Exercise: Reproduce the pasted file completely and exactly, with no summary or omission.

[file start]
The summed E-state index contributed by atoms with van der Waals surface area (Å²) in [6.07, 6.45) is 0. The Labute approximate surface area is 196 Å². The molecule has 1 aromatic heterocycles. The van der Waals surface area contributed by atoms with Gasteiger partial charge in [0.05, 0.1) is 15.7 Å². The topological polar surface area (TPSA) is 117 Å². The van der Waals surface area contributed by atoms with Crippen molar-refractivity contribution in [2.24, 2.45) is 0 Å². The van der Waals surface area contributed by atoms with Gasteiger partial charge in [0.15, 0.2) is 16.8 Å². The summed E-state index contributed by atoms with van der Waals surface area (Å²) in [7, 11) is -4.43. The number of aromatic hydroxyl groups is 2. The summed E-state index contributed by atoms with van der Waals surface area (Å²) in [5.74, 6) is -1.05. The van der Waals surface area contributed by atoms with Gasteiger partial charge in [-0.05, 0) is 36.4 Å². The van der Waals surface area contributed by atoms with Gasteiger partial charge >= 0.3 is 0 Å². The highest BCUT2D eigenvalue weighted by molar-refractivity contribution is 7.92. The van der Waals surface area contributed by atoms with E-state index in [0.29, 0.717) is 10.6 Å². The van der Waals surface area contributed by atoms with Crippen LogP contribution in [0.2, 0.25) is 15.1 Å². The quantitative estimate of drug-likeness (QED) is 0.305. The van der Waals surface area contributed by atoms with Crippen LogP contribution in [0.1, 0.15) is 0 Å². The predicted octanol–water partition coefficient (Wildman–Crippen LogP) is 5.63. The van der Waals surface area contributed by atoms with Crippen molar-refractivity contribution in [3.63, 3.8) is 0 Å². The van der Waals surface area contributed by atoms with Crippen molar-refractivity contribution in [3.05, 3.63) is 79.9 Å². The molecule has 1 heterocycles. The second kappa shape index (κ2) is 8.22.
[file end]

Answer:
The summed E-state index contributed by atoms with van der Waals surface area (Å²) in [6.07, 6.45) is 0. The Labute approximate surface area is 196 Å². The molecule has 1 aromatic heterocycles. The van der Waals surface area contributed by atoms with Gasteiger partial charge in [0.05, 0.1) is 15.7 Å². The topological polar surface area (TPSA) is 117 Å². The van der Waals surface area contributed by atoms with Crippen molar-refractivity contribution in [2.24, 2.45) is 0 Å². The van der Waals surface area contributed by atoms with Gasteiger partial charge in [0.15, 0.2) is 16.8 Å². The summed E-state index contributed by atoms with van der Waals surface area (Å²) in [7, 11) is -4.43. The number of aromatic hydroxyl groups is 2. The summed E-state index contributed by atoms with van der Waals surface area (Å²) in [5.74, 6) is -1.05. The van der Waals surface area contributed by atoms with Gasteiger partial charge in [-0.05, 0) is 36.4 Å². The van der Waals surface area contributed by atoms with Gasteiger partial charge >= 0.3 is 0 Å². The highest BCUT2D eigenvalue weighted by molar-refractivity contribution is 7.92. The van der Waals surface area contributed by atoms with E-state index in [0.29, 0.717) is 10.6 Å². The van der Waals surface area contributed by atoms with Crippen LogP contribution in [0.2, 0.25) is 15.1 Å². The quantitative estimate of drug-likeness (QED) is 0.305. The van der Waals surface area contributed by atoms with Crippen LogP contribution in [0.1, 0.15) is 0 Å². The predicted octanol–water partition coefficient (Wildman–Crippen LogP) is 5.63. The van der Waals surface area contributed by atoms with Crippen molar-refractivity contribution in [3.63, 3.8) is 0 Å². The van der Waals surface area contributed by atoms with Crippen molar-refractivity contribution in [3.05, 3.63) is 79.9 Å². The molecule has 1 heterocycles. The second kappa shape index (κ2) is 8.22.